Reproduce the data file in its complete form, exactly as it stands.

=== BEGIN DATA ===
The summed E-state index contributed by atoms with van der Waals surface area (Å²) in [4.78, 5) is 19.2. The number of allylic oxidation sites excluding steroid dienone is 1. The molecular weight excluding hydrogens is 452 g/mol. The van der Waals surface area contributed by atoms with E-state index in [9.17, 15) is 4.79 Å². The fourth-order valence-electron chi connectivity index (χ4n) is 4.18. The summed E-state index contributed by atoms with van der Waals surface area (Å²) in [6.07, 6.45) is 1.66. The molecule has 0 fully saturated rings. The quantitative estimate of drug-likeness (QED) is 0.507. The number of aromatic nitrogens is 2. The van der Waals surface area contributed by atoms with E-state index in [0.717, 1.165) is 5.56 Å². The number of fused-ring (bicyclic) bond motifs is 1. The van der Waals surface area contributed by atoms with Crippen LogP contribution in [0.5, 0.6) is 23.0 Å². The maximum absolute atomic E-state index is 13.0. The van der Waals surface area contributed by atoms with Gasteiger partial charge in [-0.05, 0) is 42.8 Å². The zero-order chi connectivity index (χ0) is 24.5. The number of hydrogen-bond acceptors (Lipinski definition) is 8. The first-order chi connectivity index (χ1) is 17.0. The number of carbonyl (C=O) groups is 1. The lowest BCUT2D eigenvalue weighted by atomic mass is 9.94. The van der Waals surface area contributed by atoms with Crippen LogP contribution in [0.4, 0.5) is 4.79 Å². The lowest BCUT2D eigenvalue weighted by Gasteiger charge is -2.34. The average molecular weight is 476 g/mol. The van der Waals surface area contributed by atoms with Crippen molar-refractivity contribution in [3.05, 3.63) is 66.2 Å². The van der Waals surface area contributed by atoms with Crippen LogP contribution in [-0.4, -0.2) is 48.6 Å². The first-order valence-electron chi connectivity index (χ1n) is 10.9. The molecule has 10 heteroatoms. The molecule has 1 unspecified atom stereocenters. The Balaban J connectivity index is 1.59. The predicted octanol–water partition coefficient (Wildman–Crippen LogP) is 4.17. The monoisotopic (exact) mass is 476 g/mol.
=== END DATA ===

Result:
The summed E-state index contributed by atoms with van der Waals surface area (Å²) in [4.78, 5) is 19.2. The number of allylic oxidation sites excluding steroid dienone is 1. The molecular weight excluding hydrogens is 452 g/mol. The van der Waals surface area contributed by atoms with E-state index in [9.17, 15) is 4.79 Å². The fourth-order valence-electron chi connectivity index (χ4n) is 4.18. The summed E-state index contributed by atoms with van der Waals surface area (Å²) in [6.07, 6.45) is 1.66. The molecule has 0 fully saturated rings. The quantitative estimate of drug-likeness (QED) is 0.507. The number of aromatic nitrogens is 2. The van der Waals surface area contributed by atoms with E-state index in [0.717, 1.165) is 5.56 Å². The number of fused-ring (bicyclic) bond motifs is 1. The van der Waals surface area contributed by atoms with Crippen LogP contribution in [0.5, 0.6) is 23.0 Å². The maximum absolute atomic E-state index is 13.0. The van der Waals surface area contributed by atoms with Gasteiger partial charge in [-0.05, 0) is 42.8 Å². The zero-order chi connectivity index (χ0) is 24.5. The number of hydrogen-bond acceptors (Lipinski definition) is 8. The first-order chi connectivity index (χ1) is 17.0. The number of carbonyl (C=O) groups is 1. The lowest BCUT2D eigenvalue weighted by atomic mass is 9.94. The van der Waals surface area contributed by atoms with Crippen LogP contribution in [0.4, 0.5) is 4.79 Å². The lowest BCUT2D eigenvalue weighted by Gasteiger charge is -2.34. The average molecular weight is 476 g/mol. The van der Waals surface area contributed by atoms with Crippen molar-refractivity contribution in [3.05, 3.63) is 66.2 Å². The van der Waals surface area contributed by atoms with Crippen LogP contribution in [-0.4, -0.2) is 48.6 Å². The first-order valence-electron chi connectivity index (χ1n) is 10.9. The molecule has 10 heteroatoms. The molecule has 1 unspecified atom stereocenters. The Balaban J connectivity index is 1.59. The predicted octanol–water partition coefficient (Wildman–Crippen LogP) is 4.17. The monoisotopic (exact) mass is 476 g/mol.